Your statements say "if you screw up, you should have to pay for it," but you only seem to see this applied to the individual rather than the corporation. You believe that we should exist in a perpetual state of paranoid fear, keeping a watchful eye on every possible item of personal information, because every loss of identity is the fault of the consumer? I say that a failure to properly secure one's premises, digitally or physically is the fault of the corporation, be they a bank or a company.

If you don't believe identity theft should be pushed off as irrelevant, and that both the consumer and the corporation have important roles to play preventing it. A couple of bills should not be enough to cause my mobile company to run of a few grand in charges, full stop. Banks should be working in tandem with consumers and other corporations to provide truly secure policies, procedures and technologies for verifying identity, and corporations should be legislated into compliance.

At the same time, no consumer should be giving out their PIN, password, or any personally identifiable information if they can possibly help it. It is almost impossible to prevent personal information from leaking out, and some of it people can find out simply by social engineering staff at companies into giving it out.

So the consumer has to work to minimize the loss of information, and so do corporations. The consumer and the corporations both have to work together to ensure that purchases using any form of electronic currency verify identity as absolutely as is reasonably possible.

Your assertion that the onus is entirely on the consumer leads to a society where only the very paranoid, the lucky, or the rich have any real rights or expectations of living a fraud-free life.

Do you work for a bank? Or are you just such a hard core capitalist that you earnestly believe the corporation can do no wrong, and everything is the fault of the victim?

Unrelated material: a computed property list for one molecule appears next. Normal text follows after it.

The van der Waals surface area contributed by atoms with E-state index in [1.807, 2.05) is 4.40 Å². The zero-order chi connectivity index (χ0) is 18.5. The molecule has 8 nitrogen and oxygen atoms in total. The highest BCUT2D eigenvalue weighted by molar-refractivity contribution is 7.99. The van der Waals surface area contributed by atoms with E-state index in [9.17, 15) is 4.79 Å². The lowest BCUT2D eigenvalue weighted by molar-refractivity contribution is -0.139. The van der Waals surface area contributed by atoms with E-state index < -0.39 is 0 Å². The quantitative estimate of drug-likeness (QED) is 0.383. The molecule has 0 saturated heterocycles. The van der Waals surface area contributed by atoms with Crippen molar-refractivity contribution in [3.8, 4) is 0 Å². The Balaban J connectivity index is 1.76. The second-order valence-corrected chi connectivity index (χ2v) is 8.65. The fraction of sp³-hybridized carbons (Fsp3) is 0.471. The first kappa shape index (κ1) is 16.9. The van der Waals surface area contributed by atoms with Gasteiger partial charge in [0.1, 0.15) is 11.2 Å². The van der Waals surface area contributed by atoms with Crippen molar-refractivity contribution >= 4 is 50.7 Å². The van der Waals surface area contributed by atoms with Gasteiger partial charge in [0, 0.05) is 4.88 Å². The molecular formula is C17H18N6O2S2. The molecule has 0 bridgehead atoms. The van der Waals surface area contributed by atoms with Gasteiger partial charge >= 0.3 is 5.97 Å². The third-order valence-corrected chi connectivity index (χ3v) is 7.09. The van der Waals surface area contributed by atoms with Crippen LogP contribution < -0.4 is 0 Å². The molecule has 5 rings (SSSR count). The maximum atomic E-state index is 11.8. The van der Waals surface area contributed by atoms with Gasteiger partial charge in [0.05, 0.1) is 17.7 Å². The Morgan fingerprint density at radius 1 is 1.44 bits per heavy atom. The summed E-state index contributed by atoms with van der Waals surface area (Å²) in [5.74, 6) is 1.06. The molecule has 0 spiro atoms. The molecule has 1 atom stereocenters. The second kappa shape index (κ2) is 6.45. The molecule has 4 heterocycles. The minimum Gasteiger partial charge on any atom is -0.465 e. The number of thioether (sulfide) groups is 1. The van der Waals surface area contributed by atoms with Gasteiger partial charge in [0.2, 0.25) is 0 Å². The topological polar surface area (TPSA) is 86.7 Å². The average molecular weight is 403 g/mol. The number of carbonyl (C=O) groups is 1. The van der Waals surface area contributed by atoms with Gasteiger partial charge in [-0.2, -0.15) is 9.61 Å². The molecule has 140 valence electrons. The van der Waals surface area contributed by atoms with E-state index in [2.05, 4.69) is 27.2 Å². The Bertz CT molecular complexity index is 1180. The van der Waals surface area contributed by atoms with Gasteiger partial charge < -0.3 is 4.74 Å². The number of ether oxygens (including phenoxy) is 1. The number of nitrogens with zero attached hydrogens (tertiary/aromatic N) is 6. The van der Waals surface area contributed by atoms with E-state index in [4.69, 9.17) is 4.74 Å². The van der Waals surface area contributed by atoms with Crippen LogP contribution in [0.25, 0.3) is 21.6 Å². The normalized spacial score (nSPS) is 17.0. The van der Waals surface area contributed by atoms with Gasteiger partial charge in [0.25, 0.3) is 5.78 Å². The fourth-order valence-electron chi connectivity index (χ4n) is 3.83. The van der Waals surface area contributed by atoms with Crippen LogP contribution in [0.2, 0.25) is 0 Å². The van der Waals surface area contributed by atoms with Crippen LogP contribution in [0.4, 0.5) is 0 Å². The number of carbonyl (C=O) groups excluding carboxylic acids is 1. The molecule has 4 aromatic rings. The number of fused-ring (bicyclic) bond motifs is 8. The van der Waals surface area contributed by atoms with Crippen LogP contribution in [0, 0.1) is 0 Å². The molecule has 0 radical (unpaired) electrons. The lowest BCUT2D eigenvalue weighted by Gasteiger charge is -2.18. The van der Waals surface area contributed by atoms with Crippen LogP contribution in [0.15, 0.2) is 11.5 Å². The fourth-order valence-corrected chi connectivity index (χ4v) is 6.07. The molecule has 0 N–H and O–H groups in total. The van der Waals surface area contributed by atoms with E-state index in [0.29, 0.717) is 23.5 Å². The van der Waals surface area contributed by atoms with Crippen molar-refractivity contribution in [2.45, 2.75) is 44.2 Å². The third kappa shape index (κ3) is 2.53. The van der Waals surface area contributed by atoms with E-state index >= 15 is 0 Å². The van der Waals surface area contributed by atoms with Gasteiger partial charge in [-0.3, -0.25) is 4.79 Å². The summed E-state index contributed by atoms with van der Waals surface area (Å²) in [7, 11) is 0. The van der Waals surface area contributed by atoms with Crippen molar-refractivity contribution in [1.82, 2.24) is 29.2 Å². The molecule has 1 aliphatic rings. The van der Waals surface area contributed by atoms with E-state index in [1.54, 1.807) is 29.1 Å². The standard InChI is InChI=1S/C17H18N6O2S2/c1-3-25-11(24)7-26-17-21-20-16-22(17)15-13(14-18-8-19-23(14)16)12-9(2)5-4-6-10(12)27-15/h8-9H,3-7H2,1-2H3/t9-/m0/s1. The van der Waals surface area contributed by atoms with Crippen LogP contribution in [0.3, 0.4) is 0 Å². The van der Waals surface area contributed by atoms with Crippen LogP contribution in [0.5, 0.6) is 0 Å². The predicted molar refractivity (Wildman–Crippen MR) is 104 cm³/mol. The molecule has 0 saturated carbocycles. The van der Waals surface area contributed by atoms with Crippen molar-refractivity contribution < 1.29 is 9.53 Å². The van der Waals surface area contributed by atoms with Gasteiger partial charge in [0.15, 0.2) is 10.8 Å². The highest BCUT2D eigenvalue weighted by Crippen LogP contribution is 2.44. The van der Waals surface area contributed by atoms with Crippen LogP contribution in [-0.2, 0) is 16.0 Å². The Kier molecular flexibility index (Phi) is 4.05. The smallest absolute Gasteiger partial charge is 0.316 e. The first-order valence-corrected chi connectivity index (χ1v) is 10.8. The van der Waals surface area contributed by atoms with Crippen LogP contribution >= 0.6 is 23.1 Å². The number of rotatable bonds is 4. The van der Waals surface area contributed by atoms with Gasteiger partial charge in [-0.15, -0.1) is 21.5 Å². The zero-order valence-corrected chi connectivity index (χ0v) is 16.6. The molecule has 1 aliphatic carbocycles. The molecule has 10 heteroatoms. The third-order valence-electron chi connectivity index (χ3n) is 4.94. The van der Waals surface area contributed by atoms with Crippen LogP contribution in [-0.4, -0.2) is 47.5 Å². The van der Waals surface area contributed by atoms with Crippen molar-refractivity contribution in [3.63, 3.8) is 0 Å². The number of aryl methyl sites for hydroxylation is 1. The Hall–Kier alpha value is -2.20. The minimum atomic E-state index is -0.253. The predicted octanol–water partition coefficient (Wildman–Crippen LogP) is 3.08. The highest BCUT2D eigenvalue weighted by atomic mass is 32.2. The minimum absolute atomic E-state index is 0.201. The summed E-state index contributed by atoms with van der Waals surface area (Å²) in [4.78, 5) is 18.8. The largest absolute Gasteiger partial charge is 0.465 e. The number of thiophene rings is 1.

0
0
Alert

Phorm is a crime or isn't? Well there are laws that say interception is illegal...

...but no-one seems to want to do anything about it!

I wrote to our police chief constable to report the crime BT seemed to have admitted to on Channel 4 News (April 3rd 2008) - regarding intercepting communications of their customers without legal warrant and without customer knowledge.

Later the leaked BT document was released that spoke about the secret trial interceptions.

I got a letter back from a Detective Inspector which said that any RIPA issues had to be sent to The Interception Of Communications Commissioner (Sir Paul Kennedy, The Commissioner) in London.

He did issue a crime reporting number and said nothing about investigating my report of the incident.

So I wrote to Sir Paul's office...

Sir Paul's office points out that RIPA 2000 defines their role and it is not to investigate potential crimes under RIPA. No. That activity, they say, and I quote: "would be a matter for the prosecuting authority, namely the police and the Crown Prosecution Service." Which is almost exactly what Lord Spithead said in Hansard (i.e. the official parliamentary record)

==== Read my drafted reply to our Police service here:

http://www.cableforum.co.uk/board/12/33628733-virgin-media-phorm-webwise-adverts-updated-page-763.html#post34595686

==== Read what The Commissioner's office has to say about interception of communications when they wrote back to me:

http://www.cableforum.co.uk/board/12/33628733-virgin-media-phorm-webwise-adverts-updated-page-763.html#post34595713

We cannot have large corporates doing what they please in this area of technology. Not when there are rules to follow (nay, laws, in fact!).

It is simply not on.

And I don't want Phorm, or Webwise. In fact, although I have nothing to hide, I think I don't really want BT any more either.

Hank

0
0
Pirate

Bank Security

Over 10 years ago the Royal bank of Scotland issued me with a debit and credit card with my photo and signature laser etched onto it. To do online banking you could only use the one PC and if you formatted you had to restart the procedure from the beginning as it was tied into that machine and copy of windows....

With all the scam bank emails doing the rounds you'd think they'd be doing more to protect their customers - after all, the customer is saying to them, ' I trust you with my money.'

With the obscene profits they're making (apart from, obviously, Northern Rock), they really should be held legally accountable for letting money leave your account when it's not you taking it out, surely it's up to them to verify who's asking for the money.

The pirate - because obviously piracy has moved from anarchic individuals in ships to blood sucking corporations in high finance.

0
0
This topic is closed for new posts.

Forums